Question Of The Week: "Koyaanisqatsi"

More

by Conor Friedersdorf

A reader writes:

I saw the film "Koyaanisqatsi" in 1987, as a college freshman.  I had no idea what I was sitting down to watch, but some upperclassmen in the film club I belonged to were really excited to be exhibiting this one, so I went along for the ride.  At the risk of sounding ridiculously clichéd, it blew my poor naïve little white suburban mind.  This strange, unique, beautiful movie opened my eyes to the world around me, forced me to consider my place in that world, and has had the most profound effect on the way I’ve lived my life since.

Decades later, I still turn off the lights every time I leave a room, manage my thermostat carefully, approach shopping and consuming with forethought.  I was recycling long before big blue bins became ubiquitous.  I map out the shortest and most efficient routes for driving and take public transportation whenever I can.  I could list a dozen other examples, but you would just start to hate me.  I suppose I am “reducing my carbon footprint” according to the modern parlance that has arisen in the interim about this kind of lifestyle.  But that’s not how I think about it.  Because, in fact, I don't think about it; these aren’t conscious activities for me.  The film influenced me so completely that they are now instinctive behaviors.  I’m just trying to keep my life in balance.

Do I sound terribly obnoxious?  I’m really not; I don’t proselytize about this stuff, and I honestly don’t care or expect anyone else to understand or live the same way.  The farthest I will ever go is to recommend the film, though it is definitely one that can best be appreciated in a theatre setting with great sound and no interruptions.  But sadly, as the repertory/retrospective art-house cinema is nearly extinct, you might have to just rent it, or watch it here.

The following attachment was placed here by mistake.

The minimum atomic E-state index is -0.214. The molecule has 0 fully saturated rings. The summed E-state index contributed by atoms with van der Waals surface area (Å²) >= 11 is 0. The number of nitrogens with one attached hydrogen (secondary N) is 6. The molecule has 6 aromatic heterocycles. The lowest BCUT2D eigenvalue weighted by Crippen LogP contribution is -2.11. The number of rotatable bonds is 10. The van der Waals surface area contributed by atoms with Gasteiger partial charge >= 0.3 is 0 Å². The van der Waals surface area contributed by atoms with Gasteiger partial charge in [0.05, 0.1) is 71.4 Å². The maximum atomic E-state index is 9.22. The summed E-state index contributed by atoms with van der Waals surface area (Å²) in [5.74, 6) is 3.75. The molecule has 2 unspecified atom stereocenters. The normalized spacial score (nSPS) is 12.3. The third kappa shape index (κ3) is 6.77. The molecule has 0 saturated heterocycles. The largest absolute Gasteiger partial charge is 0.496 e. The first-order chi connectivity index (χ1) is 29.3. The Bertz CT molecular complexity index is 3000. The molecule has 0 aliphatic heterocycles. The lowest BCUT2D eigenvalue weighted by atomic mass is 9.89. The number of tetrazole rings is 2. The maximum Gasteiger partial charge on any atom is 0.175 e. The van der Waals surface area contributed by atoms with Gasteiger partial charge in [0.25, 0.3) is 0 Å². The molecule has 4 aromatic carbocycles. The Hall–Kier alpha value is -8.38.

Jump to comments

2006-2011 archives for The Daily Dish, featuring Andrew Sullivan

Get Today's Top Stories in Your Inbox (preview)

Why Are Americans So Bad at Saving Money?

The US is particularly miserable at putting aside money for the future. Should we blame our paychecks or our psychology?


Elsewhere on the web

Join the Discussion

After you comment, click Post. If you’re not already logged in you will be asked to log in or register. blog comments powered by Disqus

Video

The Death of Film

You'll never hear the whirring sound of a projector again.

Video

How to Hunt With Poison Darts

A Borneo hunter explains one of his tribe's oldest customs: the art of the blowpipe

Video

A Delightful, Pixar-Inspired Cartoon

An action figure and his reluctant sidekick trek across a kitchen in search of treasure.

Video

I Am an Undocumented Immigrant

"I look like a typical young American."

Video

Why Did I Study Physics?

Using hand-drawn cartoons to explain an academic passion

Writers

Up
Down